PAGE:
Along Independence Avenue


The final day in Minsk, Belarus.

Early morning. It was neither raining nor foggy so my travel companion and I headed out of our 1950 constructivist-style housing estate to see what Minsk had to offer.

Our first stop was the Great Patriot War Museum, which consists of a huge monument to the Heroes of Belarus, a modern museum telling the story of the war and a park. It is not easy to miss as the monument towers high above the landscape. We had a photo opp on the monument and then went into the museum. After showing our Student Identity Cards, yes it is possible to be a student over the age of 26, we obtained entrance tickets and a photographer’s sticker. There is a route round the museum and our attempts to deviate from it were thwarted by the curators.As in all things Minsk, it is large and the exhibits are on a large scale. There are information signs in reasonably good English but the museum custodians have yet to learn the art of the short, snappy comment.

After the Great Patriotic War Museum (Why still use the old Soviet terminology?)we opted for a bus ride. This cost 55 kopecks and took us downtown. Along the way we could see places we had visited the day before and helped orientate us a little.

We got off at the Gum Department Store, which is a huge shopping emporium reminiscent of 1950s and 1960s shopping experiences. The imposing staircase, which you see in front of you when you open the doors, harks back to an earlier, more expansive, age when shopping was truly an experience. The window displays say the store is only 65 years old but it has the feel of a much earlier age. I especially liked the Art Deco details on the heating grills and columns. One of the floors, I noted that a light fitting was topped with some Soviet Era symbols – a hammer and sickle being one. After perusing real fur coats and the socks (a passion of mine) we headed off in search of a cafeteria. This turned out to be on the top floor in some kind of atrium. The cafeteria is a relic of earlier times. A glass fronted display cabinet with little bowls of salads and desserts, a serving area for the main courses from which you pick your favourites, bread and drinks. I got some kind of meat in a nice gravy with mashed potatoes, a sweet roll and a red liquid with some fruit at the bottom. It is a school dinners experience so you deliver your tray stacked with empty dishes to the washing up window.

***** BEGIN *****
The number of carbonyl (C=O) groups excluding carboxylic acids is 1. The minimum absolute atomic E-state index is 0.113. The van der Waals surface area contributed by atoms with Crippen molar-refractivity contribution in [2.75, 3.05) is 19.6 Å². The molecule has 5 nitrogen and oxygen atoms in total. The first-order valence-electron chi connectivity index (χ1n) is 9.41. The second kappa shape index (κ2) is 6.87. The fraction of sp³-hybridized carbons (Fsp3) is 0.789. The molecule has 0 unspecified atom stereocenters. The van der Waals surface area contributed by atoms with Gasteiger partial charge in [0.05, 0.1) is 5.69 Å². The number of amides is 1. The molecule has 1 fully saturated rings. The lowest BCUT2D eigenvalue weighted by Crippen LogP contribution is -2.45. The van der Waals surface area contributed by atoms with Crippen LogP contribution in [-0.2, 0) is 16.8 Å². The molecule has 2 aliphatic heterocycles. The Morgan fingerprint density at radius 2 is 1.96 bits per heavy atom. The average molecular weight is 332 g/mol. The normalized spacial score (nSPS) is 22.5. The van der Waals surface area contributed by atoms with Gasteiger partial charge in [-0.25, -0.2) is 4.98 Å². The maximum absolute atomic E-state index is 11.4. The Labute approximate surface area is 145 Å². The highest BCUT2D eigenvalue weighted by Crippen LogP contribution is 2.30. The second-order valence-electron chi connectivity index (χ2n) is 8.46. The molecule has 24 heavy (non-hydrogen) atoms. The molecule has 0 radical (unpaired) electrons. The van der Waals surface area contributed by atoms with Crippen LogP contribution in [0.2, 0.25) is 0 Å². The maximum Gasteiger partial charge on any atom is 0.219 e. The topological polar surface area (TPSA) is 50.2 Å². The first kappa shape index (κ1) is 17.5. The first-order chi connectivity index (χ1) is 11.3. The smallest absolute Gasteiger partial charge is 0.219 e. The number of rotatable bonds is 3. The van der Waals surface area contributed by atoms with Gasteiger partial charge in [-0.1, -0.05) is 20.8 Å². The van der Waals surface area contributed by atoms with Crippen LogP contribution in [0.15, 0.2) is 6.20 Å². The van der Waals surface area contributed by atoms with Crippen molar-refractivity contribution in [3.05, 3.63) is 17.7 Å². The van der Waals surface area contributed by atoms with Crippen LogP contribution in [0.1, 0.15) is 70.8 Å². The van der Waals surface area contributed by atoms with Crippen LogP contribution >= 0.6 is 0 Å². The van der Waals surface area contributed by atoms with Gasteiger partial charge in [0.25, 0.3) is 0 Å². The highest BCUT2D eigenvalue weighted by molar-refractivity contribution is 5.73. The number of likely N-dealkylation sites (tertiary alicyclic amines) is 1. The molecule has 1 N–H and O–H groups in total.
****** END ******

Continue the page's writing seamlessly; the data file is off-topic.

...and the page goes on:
After the shopping experience, we headed down the street taking some photographs of grand buildings. We stopped off to take a photograph of Felix Dzerzhinsky, who helped to found the Ceka, and a couple of wall plaques. Then it was into the Post Office.

The Post Office is rather grand as befits a main Post Office. It has stained glass windows and serving windows in a semi-circular pattern around the room. Directly ahead of the entrance is the little shop. This is a wondrous place for collectors. There are printed envelopes with the most amazing designs and letter writing sets. As a collector of Soviet-style printed envelopes I was agog and came away with a handful. I regretted not buying more as they were so delightful The nice manager directed me to some of the collectors editions. There were too many to choose from so I am saving that pleasure for another visit.

Then it was on to Independence Square. Now this is an interesting collection of buildings. To the right, a run-down building which houses a cake shop, a supermarket, a bank (!), an exchange office and, apparently, a hotel.

There is a statue in front of the “hotel” which may have something to do with the foundation of the city. It makes a nice photo. Behind the back is the red Neo-Romanesque church of Saint Simon and Helena, a Catholic church. We had the chance to catch the final minutes of mass.

Then, we went around the front to the main square. Here are the huge government buildings (Dom Urada), a magnificent statue of Lenin and the State Pedagogical University. The square is a hugely impressive site.

We took a break in one of the government buildings which hosts a café-restaurant. Then, it was on to the railway station. Here you see the station, the City Gates and lots of huge buildings and shops.

From here we entered the Metro. It was the rush hour but we still did not have to wait more than a few minutes to buy travel tokens. Using the metro was simple – we followed everyone else and put our token in the slot. I have to say that on my next visit I want to ride the metro and see all the stations. The three I saw were amazing in their design and I am a total sucker for Art Deco and permutations of it.

Alas, we got lost yet again. A few pedestrians managed to understand my mangled request and directed us towards our housing estate. On the way we found a small restaurant where we ordered Grandmother’s Stuffed Cabbage Leaves. Very Polish. Later we visit s cocktail bar which was reminiscent of the kind of thing you used to find in Soho London in the 1980s. Very tacky and tasteless. Hygge, the Scandinavian style currently, popular in London, has not reached these parts.